Root Canal Aftercare

Woman at the dentistry

After getting a root canal procedure, there are some steps you can take to make yourself more comfortable. While root canals are routine, there can be a discomfort stage. That discomfort may or may not include swelling. Each case is different, but about 40 percent of root canal patients report some level of discomfort immediately after. That discomfort typically subsides within 12 to 24 hours.

Pain management starts with over-the-counter pain reliever—particularly ibuprofen. Avoid aspirin, since this can increase chances of bleeding.

Deceptive symptoms may arise, such as the affected tooth feeling loose. This is only because of increased sensitivity in the nerves just past the treated area. You should also expect increased sensitivity to biting pressure, so it’s best to tread lightly in the affected area at first.

Something called endodontic flare-up occurs in about 8 percent of cases. This may mean you need retreatment. It happens in the first 48 hours after treatment, and involves an unusual amount of pain or swelling. You should contact your East Los Angeles dentist if you experience any of the following:

Rash, hives or itching
Perceptible unevenness in your bite
Pain or pressure lasting longer than 24 hours

In an event called overinstrumentation, the dentist or endodontist may accidentally extend the treatment area to healthy tissue. This can cause a ligament to be nicked, for example. Leakage may also occur, either of solutions or medications. This is not a malpractice issue, but lies within the normal margin of surgical risk.

Most pain or discomfort is due to simple post-op inflammation. It is far less likely that the act of root canal therapy itself triggers a new infection.

It’s best to customize your intake of food and drink for the first few days, maintaining special awareness of the root canal site. Our expert in East LA root canal can answer any other questions you may have.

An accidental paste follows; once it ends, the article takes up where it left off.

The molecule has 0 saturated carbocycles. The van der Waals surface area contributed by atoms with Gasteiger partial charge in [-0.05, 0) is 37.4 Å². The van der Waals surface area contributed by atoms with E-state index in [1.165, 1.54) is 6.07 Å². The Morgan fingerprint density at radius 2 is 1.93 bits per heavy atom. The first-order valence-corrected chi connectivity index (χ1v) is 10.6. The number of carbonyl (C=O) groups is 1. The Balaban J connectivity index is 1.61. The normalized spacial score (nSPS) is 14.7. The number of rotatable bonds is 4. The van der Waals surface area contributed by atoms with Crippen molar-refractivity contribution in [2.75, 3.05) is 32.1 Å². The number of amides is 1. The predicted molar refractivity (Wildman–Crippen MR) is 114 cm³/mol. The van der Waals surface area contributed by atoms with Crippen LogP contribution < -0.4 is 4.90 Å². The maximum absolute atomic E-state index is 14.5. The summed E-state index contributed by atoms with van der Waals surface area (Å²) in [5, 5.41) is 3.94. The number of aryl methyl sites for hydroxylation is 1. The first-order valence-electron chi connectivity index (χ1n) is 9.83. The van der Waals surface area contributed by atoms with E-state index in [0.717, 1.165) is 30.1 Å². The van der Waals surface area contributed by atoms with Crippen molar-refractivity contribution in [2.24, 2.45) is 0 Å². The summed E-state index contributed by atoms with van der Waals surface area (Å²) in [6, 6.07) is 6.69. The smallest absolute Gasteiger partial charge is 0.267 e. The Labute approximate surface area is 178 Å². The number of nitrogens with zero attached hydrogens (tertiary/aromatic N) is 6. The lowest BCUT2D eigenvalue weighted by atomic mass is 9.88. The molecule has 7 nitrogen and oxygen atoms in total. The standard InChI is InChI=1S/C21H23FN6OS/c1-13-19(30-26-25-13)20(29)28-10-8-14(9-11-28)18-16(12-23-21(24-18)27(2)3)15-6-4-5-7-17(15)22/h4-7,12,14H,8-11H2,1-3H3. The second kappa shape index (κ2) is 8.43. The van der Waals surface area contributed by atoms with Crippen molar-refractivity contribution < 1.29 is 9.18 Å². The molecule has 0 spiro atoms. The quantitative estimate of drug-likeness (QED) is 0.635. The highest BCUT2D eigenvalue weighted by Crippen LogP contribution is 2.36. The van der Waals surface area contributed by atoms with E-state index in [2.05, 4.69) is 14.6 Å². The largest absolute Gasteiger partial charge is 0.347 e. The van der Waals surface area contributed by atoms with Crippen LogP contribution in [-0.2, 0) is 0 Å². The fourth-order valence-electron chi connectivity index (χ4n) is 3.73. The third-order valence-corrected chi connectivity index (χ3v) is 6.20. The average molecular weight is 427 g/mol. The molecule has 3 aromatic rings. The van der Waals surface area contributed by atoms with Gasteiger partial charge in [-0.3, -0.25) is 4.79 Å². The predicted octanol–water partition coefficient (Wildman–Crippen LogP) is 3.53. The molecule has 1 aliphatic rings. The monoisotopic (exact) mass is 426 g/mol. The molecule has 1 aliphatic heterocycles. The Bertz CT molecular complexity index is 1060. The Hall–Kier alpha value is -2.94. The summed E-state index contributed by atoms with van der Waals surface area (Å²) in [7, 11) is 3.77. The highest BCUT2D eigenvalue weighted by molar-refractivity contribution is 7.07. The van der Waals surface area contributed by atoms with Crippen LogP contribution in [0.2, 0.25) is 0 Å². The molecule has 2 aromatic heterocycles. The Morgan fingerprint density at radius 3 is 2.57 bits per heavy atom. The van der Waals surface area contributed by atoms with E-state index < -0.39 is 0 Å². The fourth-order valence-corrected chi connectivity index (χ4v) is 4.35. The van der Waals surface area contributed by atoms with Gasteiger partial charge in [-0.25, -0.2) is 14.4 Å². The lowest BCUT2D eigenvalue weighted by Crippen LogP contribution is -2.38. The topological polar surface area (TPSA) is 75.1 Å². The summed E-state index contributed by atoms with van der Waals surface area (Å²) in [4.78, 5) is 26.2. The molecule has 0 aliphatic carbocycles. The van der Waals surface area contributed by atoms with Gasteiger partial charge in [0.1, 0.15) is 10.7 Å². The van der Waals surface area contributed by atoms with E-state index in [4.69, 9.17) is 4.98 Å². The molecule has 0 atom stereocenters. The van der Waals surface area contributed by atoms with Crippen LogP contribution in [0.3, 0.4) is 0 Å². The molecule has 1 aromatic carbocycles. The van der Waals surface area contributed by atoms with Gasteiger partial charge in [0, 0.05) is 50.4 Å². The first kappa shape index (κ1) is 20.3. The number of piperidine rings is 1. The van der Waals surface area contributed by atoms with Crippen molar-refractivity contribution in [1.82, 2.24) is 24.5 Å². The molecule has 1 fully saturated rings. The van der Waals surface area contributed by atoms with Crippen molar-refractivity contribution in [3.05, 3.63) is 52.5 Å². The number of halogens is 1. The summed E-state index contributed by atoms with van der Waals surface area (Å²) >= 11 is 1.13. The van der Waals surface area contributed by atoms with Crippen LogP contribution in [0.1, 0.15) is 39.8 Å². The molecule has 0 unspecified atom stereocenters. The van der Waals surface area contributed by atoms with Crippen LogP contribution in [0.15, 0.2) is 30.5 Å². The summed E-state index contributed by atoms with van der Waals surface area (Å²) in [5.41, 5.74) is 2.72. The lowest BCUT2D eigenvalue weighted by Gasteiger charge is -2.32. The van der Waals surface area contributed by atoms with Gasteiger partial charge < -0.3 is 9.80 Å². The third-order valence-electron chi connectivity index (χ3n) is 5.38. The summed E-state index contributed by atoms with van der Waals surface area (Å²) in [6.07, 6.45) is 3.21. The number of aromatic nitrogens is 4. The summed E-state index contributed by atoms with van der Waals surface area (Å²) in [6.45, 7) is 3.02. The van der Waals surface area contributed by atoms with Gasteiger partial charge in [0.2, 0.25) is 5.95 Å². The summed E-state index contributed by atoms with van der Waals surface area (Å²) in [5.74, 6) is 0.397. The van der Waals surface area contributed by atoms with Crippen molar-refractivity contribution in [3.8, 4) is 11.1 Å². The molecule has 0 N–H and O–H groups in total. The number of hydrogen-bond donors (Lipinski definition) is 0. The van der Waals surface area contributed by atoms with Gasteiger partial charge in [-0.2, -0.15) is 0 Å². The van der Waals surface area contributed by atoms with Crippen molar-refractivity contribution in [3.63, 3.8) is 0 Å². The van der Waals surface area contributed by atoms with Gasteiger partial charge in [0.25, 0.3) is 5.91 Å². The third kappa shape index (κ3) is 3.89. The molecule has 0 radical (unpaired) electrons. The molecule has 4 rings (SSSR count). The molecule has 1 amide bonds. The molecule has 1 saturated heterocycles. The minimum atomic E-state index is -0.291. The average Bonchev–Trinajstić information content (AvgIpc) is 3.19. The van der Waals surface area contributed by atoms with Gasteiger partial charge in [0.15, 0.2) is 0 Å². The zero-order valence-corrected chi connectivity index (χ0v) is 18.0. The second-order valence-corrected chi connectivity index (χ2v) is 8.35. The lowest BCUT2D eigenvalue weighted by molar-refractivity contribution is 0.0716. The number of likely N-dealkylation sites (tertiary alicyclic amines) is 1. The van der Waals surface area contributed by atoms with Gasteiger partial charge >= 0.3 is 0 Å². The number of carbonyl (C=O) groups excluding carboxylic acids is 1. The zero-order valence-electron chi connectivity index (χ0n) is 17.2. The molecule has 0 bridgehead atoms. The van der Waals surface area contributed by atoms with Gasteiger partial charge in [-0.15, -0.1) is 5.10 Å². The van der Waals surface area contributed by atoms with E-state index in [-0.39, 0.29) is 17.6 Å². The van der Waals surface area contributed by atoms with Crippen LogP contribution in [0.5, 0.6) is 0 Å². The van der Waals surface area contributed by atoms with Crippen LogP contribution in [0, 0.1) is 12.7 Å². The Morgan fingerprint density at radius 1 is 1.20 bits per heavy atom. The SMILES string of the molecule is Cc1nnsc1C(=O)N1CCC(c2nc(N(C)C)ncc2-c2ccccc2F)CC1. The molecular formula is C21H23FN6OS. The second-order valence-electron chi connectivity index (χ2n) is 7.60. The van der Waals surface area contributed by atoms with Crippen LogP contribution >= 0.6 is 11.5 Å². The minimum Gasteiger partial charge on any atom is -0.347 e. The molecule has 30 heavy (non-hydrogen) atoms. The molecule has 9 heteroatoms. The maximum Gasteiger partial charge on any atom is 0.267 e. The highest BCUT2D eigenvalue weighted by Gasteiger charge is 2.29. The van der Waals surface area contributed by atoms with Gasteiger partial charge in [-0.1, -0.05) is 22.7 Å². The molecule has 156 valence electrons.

Effects of Dental Health on the Heart

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Research has shown that dental health is linked to health in the rest of the body, particularly in the heart. If you have dental problems, you may be more likely to suffer from heart problems at some point as a direct result. Below, you can learn more about this connection, which highlights the importance of good oral habits and general dentistry.

Gum Disease and Heart Disease

Diseased gums are the oral factor most clearly linked to heart problems. According to researchers, periodontal bacteria can enter the blood stream from inside the mouth and raise inflammation in the blood vessels. In fact, stroke and atherosclerosis have both been linked to oral bacteria.

More Connections Between Oral Health and Heart Health

Periodontitis may also harm the heart through its links with diabetes and endocarditis. Diabetes is strongly associated with a higher risk of heart disease. Endocarditis, an infection of the heart lining, can result from oral bacteria traveling to the heart through the blood stream.

Brushing, flossing, and visiting our dentist regularly holds benefits for your heart as well as your teeth and gums. By scheduling a consultation with our cosmetic dentist in Houston you can learn more about the importance of dental wellness for overall health.